In the last part of this series I took a look at the Hotpoint based washers which F&P licensed for assembly in NZ until the 1980s. In 1985, after a five year research process, F&P unveiled its own replacement for what was, by then, becoming a fairly dated design. The new washing machines were called ECS (Electronically Commutated System) and were quite a radical design compared to their predecessors. There were two major differences: the old mechanical timer and switches were replaced by a microcontroller, touch buttons and lights, and the mechanical drivetrain with its gearbox, friction clutch and brakes was superseded by a reversible variable speed motor and solid dog clutch. There were many advantages to the end user from this system. Noise and weight were significantly reduced and servicing / maintenance requirements were substantially eliminated.
The ECS at its heart consists of a number of key components. The electronics are mostly housed in the top control panel at the rear behind the display panel. Apart from providing the user with the ability to customise and manage wash cycles, an important capability is found in the motor controller, which operates the advanced motor in the base of the machine. The pump has its own motor, eliminating the need for a drive from the main motor as was used in Hotpoints. The microcontroller apart from the two motors also operates the water inlet valves for filling the machine, and receives input from a number of sensors such as the rotation of the driveshaft, the lid safety switch open/closed state, and water level indications. The user can select changes in water level, spin speed and wash temperature on all models, and also different cycles, the number of which varies between models. There is also a customisation capability provided. Indicator lights show the progress of the wash cycle. Warm fill temperature in ECS is adjusted by a fixed control at the rear similar to that on the Hotpoint.
The ECS does have a drivetrain of sorts, albeit greately simplified from its predecessors. The General Electric-made motor is mounted to one side of the outer bowl and drives the agitator shaft via a flat belt and pulley. A fixed dog clutch is used to engage the drive to the inner bowl for spinning. The engagement is simply made by turning the agitator shaft until a lug on it strikes a corresponding lug on the bowl drive shaft, at which point the two rotate together. During agitation the two shafts work independently of each other; as long as the agitator shaft does not strike the inner bowl drive shaft, they are free to rotate independently, although in practice due to the free rotation of the bowl under the influence of water and clothes moving, the lugs tend to hit each other quite often, producing a characteristic knocking sound. The variable speed and reversible motor creates all of the agitation’s oscillatory cycle by spinning up, slowing down, reversing and spinning in the opposite direction, very rapidly, completing each cycle in less than a second. Thus there is no need of a gearbox to create the oscillations from a constant direction constant speed motor as most agitator machines have historically used. The rotational action causes the motor to move quite a lot when it reverses, this being taken up by the flexible suspension system on the outer bowl.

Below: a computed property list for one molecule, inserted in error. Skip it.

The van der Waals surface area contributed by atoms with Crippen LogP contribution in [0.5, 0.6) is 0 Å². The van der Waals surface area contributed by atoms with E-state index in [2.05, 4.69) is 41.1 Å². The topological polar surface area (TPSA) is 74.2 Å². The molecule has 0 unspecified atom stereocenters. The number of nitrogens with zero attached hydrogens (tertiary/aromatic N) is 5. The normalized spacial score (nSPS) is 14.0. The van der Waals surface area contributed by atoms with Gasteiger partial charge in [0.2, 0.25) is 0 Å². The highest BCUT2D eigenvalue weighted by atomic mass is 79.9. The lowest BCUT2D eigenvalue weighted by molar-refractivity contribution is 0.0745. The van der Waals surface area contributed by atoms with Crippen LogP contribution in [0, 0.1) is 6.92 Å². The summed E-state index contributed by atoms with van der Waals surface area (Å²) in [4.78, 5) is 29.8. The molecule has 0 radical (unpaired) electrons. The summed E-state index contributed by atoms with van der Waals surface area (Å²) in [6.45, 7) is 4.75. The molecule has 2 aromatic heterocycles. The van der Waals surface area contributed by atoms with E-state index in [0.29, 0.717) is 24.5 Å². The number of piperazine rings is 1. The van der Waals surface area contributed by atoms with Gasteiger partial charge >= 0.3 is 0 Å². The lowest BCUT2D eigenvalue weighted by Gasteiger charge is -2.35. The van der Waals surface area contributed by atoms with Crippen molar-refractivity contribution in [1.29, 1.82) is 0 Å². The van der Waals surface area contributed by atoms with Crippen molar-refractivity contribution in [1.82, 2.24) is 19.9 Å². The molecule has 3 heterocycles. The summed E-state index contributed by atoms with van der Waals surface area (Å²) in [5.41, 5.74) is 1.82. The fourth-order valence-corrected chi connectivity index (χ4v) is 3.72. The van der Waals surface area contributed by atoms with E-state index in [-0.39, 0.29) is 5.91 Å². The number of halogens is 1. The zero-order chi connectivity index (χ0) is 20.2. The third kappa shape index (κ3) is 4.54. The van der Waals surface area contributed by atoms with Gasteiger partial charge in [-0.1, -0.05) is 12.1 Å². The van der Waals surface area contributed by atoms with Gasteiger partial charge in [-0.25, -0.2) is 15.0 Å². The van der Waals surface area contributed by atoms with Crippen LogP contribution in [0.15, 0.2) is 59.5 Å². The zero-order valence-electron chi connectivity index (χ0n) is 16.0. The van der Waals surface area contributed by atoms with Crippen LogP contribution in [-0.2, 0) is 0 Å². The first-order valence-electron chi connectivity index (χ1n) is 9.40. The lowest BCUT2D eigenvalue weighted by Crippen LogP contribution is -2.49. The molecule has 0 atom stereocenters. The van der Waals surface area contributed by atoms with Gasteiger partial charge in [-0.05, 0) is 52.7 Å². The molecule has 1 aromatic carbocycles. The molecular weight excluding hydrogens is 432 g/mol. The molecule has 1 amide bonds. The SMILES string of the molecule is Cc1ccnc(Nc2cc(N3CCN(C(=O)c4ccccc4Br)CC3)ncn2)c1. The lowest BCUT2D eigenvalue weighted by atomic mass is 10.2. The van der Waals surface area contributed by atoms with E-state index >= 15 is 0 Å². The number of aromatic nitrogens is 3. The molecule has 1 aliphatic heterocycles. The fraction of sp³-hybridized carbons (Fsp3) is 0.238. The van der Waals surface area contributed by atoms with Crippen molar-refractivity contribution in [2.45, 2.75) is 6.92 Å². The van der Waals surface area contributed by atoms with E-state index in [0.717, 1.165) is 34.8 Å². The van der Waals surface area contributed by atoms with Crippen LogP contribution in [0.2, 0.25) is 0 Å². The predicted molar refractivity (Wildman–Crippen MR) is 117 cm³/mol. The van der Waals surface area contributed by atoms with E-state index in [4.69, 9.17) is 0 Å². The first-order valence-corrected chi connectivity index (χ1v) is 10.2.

Another innovation in the ECS over its predecessors is the automatic lint disposal system. Lint is trapped between the inner and outer bowls during the wash/rinse cycles and is pumped out of the machine during the drain/spin. The machine uses a flexible drain hose – the F&P hotpoints had a fixed hose which hooked onto the back of the machine and could not be adjusted, although the hose could be replaced. There is also a fabric softener dispenser built into the top of the agitator. The agitator in the ECS is a straight design deviating from the “Spiraclean” in Hotpoint machines and is not user removable. ECS machines have generally proved to be quite reliable although the plastic lids sometimes crack in the middle and have to be reinforced. ECS production lasted about five or six years, so the last of them were made around 30 years ago, yet numbers of them can still be found at work in the community and at May 2021 are often for sale on Trademe. F&P released them under various names, including Fisher and Paykel, Kelvinator, Shacklock and Frigidaire. Model numbers included EW50, GW51/52, LW52, MW52, RW51/52 and SWA50M. They were also known as “Gentle Annies” for a time, the name being a reference to the claimed gentleness on clothes. As noted previously, noise was cut down significantly, but the characteristic whine of the motor at all speeds is still noticeable and further improvement in this regard has been achieved in the ECS’s successors, of which more in Part 4. The suspension and balancing system of the ECS is a big change from its predecessors – the outer bowl is suspended from the top of the machine, and balancing is done by having water filled rings attached to the top and bottom of the inner bowl.
Our family owned a Shacklock ECS machine, which was probably a GW51 or GW52, from about the late 1980s. It stayed in the family until around 2001, when the household inherited a SmartDrive. The ECS was then stored for a couple of years until I obtained it when I moved into my own place. I only had it for a year until it became unreliable, probably the bearings had swelled in storage, and although it could have been serviced and gone on for years more, it got replaced with my refurbished F&P hotpoint 380 which has been my washing machine up until this month, May 2021.
This is an economy model ECS, with only a few program buttons visible.